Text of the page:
Friday, April 19, 2013

I Love the Smell of Privilege in the Afternoon. Smells Like....vindication.

On Monday, I wrote about the real enemy of education reform and put the blame squarely on the upper middle class. And today, as fate would have it, we have a writer in the Atlantic who starts off his article all but admitting his membership in the UMC with a sop to how lucky he is and then fiercely defending the status quo of not allowing poor kids to come into his neighborhood's admittedly "good public school".

He writes:
Where I take issue with Yglesias is his suggested remedy. In what he calls a "zoning-free Yglesiastopia," no weight would be given to local residency in school enrollment. Yglesiastopia must be a place with infinite resources, one in which the good schools are large enough for all, and where no allocation process whatsoever—financial, racial, ethnic, linguistic, or residential—need be implemented. Let students flock to the quality schools and the problems in our educational system will disappear. Hail Yglesiastopia!
In reference to Yglesiastopia, he cites a snippet by Matt Yglesias, Slate's perennially naive economics blogger, who at least has an intellectually honest observation that good public schools with an extremely high private barrier to entry (an expensive home districted with that good public school) are effectively private institutions. Don't mistake that for giving Yglesias any credit for his position. He probably just doesn't have any kids eligible for K12 education yet. I fully expect his position to "evolve" when that happens.

The Atlantic writer, Theodore Ross, has an incredibly selfish motivation for deriding Yglesiastopia. In the status quo, his child is guaranteed a spot in the good public school within his residential district. How would he support a system in which his kids would have to mix in with the poor kids from the wrong side of the tracks?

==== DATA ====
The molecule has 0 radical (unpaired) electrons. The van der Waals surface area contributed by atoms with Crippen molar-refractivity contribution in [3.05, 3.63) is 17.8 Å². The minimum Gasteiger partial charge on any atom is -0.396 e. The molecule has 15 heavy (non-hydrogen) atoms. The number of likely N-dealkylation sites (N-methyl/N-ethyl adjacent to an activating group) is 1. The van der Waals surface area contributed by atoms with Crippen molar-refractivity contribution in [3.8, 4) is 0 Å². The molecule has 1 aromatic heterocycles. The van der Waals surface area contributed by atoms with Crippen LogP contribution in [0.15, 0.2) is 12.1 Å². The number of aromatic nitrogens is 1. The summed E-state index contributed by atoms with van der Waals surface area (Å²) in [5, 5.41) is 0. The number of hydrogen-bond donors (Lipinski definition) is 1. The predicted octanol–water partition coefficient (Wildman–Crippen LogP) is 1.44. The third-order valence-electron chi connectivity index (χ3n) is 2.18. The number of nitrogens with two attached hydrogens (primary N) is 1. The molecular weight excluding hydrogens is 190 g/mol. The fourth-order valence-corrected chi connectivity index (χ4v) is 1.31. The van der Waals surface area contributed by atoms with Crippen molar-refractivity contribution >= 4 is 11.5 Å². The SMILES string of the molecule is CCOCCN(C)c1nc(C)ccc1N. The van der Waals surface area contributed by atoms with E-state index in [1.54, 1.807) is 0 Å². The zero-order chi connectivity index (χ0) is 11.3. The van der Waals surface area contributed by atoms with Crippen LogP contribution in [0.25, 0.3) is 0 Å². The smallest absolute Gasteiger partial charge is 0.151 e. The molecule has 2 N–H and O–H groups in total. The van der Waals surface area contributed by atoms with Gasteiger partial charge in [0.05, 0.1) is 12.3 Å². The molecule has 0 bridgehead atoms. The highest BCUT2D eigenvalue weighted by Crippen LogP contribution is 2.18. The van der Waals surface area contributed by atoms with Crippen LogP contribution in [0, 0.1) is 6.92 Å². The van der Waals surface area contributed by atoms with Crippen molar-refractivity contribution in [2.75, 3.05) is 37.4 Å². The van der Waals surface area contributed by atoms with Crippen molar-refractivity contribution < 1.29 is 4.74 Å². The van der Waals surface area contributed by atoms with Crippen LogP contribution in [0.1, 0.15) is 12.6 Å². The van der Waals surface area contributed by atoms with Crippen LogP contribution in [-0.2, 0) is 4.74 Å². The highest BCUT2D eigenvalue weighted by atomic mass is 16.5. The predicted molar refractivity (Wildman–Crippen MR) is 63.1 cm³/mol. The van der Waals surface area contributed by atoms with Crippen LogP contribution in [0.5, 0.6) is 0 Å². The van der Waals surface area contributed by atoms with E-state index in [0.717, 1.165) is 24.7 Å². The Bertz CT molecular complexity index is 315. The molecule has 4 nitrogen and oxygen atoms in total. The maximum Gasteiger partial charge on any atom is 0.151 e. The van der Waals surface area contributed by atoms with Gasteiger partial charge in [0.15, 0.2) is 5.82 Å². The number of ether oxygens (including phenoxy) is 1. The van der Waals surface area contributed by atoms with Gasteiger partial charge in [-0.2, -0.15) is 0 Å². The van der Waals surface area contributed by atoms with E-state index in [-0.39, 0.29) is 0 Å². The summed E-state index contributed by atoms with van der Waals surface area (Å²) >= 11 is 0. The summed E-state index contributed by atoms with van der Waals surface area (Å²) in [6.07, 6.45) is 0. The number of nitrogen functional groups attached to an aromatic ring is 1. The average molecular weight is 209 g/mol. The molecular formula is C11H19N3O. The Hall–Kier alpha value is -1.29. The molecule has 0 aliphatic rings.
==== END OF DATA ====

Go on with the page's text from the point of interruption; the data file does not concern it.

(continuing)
The busing and desegregation of the 1970s, by most accounts, worked, and could again in this situation, by placing students from poor neighborhoods into my son's school. I would welcome that, assuming a place for my son remained. That's the part I shouldn't be asked to give up—a good education for my children.
Yes, he's all for reforming the system and making it more equitable provided that his interests are not hampered in any way whatsoever.

I have no idea who Theodore Ross is, but I bet he's another "progressive" writer (just about every writer on The Atlantic is, this is not a huge leap of faith to make) unwittingly revealing that he and people of his ilk are just as nakedly self interested as the billionaire Republican caricatures that they love to deride.

Until we, as a society, get buy-in from people like Theodore Ross (who, for better or worse, mostly worse, is part of the opinion-shaping media) for education reforms with real teeth (vouchers, breaking collective bargaining for teachers, decoupling local property taxes from education funding), we will never see a national system that delivers the real goal of progressives: an excellent education for children of every socioeconomic background.

Oh, and one final tidbit:
 And Yglesiastopia doesn't address that root problem—why there isn't high-quality education in poor neighborhoods.
So really, Ross' endgame is pretty simple. Separate but equal. Keep the poor kids on their side of the tracks and away from his, just as long as they get a "good" public school. The worst kind of selfish person is the person who doesn't realize they're selfish. This is an example of that kind of person.

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